Even President Barack Obama took some time on Thursday to gush about the Chicago Cubs, who were fresh off winning their first World Series since 1908.
Sometimes Americans want to focus on things that aren’t politics, Obama said while speaking about negative campaign ads airing in Florida.
“Down here, it’s just like every ad, it’s depressing. And there’s negative ads and there’s distractions. And sometimes the temptation is to tune it out and you want to focus on the Cubs winning the World Series,” he said during a campaign rally for Hillary Clinton at Florida International University. “Which, by the way, even for a White Sox fan is a pretty big deal.”
“The Cubs have been waiting like 108 years,” he added. “I was watching something on television, they explained that the last time the Cubs had won, Thomas Edison was alive and they hadn’t even invented sliced bread yet. So you know the expression ‘this is the greatest thing since sliced bread’? This is actually, for Cubs fans, the greatest things since sliced bread.’”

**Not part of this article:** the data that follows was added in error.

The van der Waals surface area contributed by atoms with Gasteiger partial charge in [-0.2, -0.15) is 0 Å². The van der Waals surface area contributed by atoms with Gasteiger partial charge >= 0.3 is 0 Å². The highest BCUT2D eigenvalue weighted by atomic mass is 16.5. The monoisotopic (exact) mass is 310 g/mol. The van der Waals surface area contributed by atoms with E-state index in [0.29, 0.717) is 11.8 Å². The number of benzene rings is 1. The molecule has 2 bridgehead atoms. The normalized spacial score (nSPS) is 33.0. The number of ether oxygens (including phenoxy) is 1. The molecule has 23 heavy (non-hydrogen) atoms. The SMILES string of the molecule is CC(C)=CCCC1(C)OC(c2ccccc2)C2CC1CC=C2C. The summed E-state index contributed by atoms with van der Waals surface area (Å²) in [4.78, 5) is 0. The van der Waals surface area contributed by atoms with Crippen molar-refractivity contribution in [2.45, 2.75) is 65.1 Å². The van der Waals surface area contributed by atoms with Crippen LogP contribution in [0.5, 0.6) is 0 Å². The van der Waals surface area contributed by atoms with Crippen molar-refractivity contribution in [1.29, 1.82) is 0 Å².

Sliced bread didn’t hit the market until 1928.
As the Cubs and Cleveland Indians faced off in Game 7 of the World Series on Wednesday night, Neil deGrasse Tyson noted on Twitter how much has changed since the Chicago team last won: Mark Twain was still alive, Henry Ford hadn’t perfected the assembly line and the Wright brothers were debating whether an airplane could fly from New York to Paris.
Obama also tweeted support for the Cubs early Thursday morning, inviting the team to the White House.
The president returned from his baseball digression by saying it’s crucial to focus on the election and to vote, even when it’s tempting to tune out politics.
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